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Anne Bradstreet's Child

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After the American Revolution, and almost like a child, American was born. And it was born from the hand of the dubbed Founding Fathers of the United States, a name that just reinforces the image of America as a child. However, the figure of the child was not introduced in the country by its revolution. It was already present in early literature, especially in Puritanism. Two of the authors that extensively wrote about children and their lives in Puritan American were Anne Bradstreet and Edward Taylor. However, even though they wrote in the same period of time, both used this figure in different manners. In Bradstreet’s case, the female author chooses to write about the child in a metaphorical sense, but also in a more literal manner. As for Taylor, who was a minister, he approaches the image of the child from a religious point of view. In Bradstreet’s “The Author to Her Book”, the poem is introduced as the author’s child. Being a housewife and a mother, it is understandable that this comparison came almost naturally to Bradstreet. She addresses her poem as her “offspring” born from her “feeble brain” (l. 1) who was taken from her before it was ready for independence. Consequently, the poem contains all her faults and flaws, and even…show more content…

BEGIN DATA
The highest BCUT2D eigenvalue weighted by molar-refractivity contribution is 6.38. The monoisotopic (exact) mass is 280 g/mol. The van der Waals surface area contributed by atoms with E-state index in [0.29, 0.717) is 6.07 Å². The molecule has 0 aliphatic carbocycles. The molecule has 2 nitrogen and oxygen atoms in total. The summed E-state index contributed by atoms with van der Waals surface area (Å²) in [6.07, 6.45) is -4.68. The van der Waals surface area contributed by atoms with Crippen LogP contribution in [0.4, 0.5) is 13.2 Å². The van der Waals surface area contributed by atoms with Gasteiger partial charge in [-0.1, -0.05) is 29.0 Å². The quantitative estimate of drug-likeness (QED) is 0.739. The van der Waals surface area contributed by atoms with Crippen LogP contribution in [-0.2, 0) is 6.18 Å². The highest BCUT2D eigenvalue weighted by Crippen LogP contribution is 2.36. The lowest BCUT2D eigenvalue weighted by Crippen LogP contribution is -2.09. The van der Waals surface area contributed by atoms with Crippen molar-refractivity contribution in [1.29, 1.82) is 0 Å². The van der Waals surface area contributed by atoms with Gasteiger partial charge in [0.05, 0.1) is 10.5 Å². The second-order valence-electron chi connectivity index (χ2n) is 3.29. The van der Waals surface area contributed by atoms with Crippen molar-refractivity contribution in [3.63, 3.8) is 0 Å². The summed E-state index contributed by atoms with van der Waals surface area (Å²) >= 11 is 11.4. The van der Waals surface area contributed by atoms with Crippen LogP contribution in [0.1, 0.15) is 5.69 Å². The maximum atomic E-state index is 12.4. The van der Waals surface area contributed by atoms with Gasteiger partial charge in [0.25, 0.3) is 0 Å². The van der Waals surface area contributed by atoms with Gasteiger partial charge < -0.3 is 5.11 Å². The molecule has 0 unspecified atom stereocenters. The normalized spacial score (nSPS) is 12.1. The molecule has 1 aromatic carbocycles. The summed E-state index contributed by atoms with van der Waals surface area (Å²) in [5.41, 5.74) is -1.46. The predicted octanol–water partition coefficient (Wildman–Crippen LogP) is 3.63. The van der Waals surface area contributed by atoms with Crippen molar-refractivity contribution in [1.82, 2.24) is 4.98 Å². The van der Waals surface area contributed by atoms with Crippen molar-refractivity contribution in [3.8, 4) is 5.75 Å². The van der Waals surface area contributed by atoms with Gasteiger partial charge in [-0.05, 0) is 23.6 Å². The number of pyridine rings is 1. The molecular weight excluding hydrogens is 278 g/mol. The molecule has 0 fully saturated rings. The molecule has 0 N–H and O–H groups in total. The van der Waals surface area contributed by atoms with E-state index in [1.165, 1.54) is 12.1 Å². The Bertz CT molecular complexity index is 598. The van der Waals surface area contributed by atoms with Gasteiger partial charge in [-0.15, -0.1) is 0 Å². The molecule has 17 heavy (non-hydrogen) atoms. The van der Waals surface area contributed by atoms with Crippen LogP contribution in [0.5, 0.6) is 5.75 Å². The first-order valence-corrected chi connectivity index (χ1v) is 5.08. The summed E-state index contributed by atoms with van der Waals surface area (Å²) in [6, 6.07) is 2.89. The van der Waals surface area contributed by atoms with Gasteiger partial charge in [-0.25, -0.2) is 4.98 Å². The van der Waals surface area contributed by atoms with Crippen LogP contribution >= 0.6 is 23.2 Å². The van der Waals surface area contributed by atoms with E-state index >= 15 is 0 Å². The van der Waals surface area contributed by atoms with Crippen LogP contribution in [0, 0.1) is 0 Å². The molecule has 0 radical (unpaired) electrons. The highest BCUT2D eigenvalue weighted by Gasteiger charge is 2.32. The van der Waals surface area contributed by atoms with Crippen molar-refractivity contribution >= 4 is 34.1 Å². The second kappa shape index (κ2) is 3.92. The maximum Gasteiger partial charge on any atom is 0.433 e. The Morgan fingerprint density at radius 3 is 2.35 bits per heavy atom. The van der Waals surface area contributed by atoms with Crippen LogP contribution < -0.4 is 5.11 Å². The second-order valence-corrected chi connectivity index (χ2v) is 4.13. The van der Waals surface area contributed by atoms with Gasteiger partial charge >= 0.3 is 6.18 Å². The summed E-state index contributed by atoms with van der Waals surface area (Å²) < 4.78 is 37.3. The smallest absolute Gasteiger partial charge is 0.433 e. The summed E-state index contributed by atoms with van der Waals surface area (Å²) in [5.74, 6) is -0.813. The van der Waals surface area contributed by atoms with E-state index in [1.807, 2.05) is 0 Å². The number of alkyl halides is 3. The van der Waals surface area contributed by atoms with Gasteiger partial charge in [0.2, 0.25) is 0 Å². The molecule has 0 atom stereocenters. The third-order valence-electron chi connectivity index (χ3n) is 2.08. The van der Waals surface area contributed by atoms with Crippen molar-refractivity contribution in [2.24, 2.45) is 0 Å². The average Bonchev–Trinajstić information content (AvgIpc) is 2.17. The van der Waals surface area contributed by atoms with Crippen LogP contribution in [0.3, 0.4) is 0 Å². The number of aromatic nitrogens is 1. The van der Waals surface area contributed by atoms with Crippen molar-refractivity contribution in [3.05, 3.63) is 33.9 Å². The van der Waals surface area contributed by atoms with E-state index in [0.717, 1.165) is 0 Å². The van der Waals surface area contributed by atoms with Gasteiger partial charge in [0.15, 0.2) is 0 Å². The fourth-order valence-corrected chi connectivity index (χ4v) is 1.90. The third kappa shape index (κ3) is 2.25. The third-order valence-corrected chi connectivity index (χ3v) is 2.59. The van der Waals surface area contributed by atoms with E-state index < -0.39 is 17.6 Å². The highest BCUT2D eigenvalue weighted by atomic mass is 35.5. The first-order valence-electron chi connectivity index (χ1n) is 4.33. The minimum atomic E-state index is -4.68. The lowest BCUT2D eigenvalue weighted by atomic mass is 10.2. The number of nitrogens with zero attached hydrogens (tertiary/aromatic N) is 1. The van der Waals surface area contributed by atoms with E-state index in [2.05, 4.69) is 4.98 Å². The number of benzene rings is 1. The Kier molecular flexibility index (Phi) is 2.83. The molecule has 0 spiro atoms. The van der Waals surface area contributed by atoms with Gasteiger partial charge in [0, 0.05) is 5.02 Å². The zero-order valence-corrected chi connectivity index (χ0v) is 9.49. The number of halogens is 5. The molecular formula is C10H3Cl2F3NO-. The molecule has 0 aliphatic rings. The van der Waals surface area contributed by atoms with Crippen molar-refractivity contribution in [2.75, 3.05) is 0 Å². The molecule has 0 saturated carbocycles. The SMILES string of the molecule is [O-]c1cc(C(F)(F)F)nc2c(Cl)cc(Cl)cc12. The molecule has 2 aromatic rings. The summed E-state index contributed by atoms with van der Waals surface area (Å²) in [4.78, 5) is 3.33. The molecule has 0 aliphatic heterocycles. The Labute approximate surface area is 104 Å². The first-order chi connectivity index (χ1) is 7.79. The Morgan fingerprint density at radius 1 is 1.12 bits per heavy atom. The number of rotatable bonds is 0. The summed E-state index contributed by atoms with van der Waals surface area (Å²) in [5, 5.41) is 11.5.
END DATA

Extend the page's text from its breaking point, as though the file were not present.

22). By using the word “remains”, she identifies her children as her direct legacy. However, in line 27, when she asks her husband to kiss her poem if he finds it, she is also acknowledging her work as a part of herself that will remain with him even when she is gone. Both Bradstreet’s biological and artistic legacy are then intrinsically connected. “These O protect” (l. 24) seems to be directed to her biological children, nevertheless, the author could also mean the protection of her literary children (with her references to “this verse” [l. 25] and “this paper” [l.
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